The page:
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5 Ways to Adjust to American Culture

When I came to the U.S. for college, I suffered from a major case of “reverse culture shock.” Although I’m an American citizen, I hadn’t lived in the U.S. since I was 5 years old. I felt like I should feel at home here – after all, this is the country immigration officers see when they look at my passport. But whenever I listened to my American friends talk about their common childhood experiences, I couldn’t help but feel strangely alienated.

Getting used to American culture felt a little different because I thought that I shouldn’t have to adjust to my “home country.” But, once I realized that it was going to take some active cultural adjustment, life got a lot easier. As TCKs, we’ve been blessed with a lifetime of unique cultural experiences. If we use that same awareness that we’ve developed and keep an open mind, it can go a long way towards making the transition easier – and maybe even fun. So, here are five things, in my opinion, that can help you adjust to American culture.

1. Try the local food. No matter where you are, food is an essential component of a nation’s cultural identity. I’ve often heard people jokingly question what “American” food is. If you’re wondering, it’s not all cheeseburgers and fries – far from it. Because of America’s size and diversity, American cuisine differs greatly by region. Go out of your way to try out foods that are distinctive to the area in which you’re living. If you’re in New England, try some lobster and regional seafood. If you’re in the South, look for soul food. Love for food is universal, so take some time to explore the different flavors. You might be surprised.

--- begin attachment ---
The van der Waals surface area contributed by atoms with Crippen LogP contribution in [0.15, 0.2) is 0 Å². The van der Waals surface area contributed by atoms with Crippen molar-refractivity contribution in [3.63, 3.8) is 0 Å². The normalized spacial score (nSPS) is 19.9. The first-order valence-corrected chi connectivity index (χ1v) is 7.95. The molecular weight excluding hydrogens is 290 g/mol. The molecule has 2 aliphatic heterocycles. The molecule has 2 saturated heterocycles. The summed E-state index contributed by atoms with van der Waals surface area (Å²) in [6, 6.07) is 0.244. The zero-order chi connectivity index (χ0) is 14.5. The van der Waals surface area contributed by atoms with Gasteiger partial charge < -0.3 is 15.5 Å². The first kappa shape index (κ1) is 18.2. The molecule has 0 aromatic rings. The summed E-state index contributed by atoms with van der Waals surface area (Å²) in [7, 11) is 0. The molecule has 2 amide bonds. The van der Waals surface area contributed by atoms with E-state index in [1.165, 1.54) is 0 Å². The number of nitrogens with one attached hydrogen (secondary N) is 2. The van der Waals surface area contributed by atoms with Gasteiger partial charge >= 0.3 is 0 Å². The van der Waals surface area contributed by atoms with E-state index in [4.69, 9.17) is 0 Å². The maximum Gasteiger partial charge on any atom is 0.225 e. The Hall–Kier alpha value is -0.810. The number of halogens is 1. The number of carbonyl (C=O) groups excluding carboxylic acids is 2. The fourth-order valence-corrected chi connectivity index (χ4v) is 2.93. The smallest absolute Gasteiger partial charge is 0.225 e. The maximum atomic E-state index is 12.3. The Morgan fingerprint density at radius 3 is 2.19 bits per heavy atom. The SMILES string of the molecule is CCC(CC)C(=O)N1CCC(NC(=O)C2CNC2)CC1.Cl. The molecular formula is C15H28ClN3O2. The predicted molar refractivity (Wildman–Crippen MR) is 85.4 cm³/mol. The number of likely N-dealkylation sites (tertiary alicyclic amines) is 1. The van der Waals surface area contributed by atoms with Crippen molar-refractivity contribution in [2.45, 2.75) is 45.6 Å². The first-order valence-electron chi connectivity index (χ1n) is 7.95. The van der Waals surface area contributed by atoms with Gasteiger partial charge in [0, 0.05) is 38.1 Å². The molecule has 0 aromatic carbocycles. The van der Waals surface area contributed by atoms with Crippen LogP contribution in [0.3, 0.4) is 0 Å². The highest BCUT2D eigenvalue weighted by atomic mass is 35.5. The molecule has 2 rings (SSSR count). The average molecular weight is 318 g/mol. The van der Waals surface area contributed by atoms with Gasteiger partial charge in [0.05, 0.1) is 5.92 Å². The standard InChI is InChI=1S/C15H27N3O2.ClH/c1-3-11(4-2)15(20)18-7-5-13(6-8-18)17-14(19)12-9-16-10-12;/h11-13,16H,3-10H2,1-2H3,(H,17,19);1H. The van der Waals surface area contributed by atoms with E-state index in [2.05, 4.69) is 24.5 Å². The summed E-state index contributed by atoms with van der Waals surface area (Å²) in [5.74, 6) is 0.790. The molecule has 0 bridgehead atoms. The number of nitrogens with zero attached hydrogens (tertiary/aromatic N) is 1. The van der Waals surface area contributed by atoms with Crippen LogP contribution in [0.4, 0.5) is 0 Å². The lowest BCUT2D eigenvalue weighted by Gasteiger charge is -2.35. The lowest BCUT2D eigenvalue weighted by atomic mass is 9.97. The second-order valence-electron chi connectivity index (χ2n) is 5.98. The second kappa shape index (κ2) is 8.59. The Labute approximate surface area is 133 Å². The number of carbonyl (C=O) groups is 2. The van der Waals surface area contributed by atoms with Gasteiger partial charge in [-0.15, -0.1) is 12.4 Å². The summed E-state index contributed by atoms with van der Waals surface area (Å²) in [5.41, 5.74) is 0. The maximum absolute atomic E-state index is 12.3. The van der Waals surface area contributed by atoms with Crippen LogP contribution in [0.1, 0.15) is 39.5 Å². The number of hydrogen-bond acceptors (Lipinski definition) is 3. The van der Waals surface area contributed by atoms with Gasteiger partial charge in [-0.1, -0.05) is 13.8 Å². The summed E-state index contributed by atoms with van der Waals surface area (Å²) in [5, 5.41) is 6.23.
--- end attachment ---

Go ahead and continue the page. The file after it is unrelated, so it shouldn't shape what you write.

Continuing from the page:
2. Familiarize yourself with American media. What music do your American friends listen to? Which TV shows do they watch? What books do they read? If you have the time and energy, check them out, and get your friends to take you to concerts, movies and cultural events. People often use expressions and make references from popular culture – e.g. “pre-game,” “awkward turtle” – and being familiar with those references can be a fun way to better relate to those around you.

3. Force yourself to make small talk. It varies from place to place, but I’ve found that Americans are generally pretty friendly – at least, more so than the average Hong Kong stranger. It was a little off-putting at first, catching me completely off-guard. Early on in my freshman year, I went up to a Jamba Juice counter to order a smoothie. As I was paying, the cashier casually asked, “So, how’s your day going?” I did a double take. “Um… it’s good?” I wondered: Why is she asking me this? As I spent more time in Portland, I realized that making small talk with strangers was a perfectly normal thing to do. Forcing myself out of my comfort zone and striking up random conversations has been a good way for me to both adjust to American cultural practices and learn more about American people.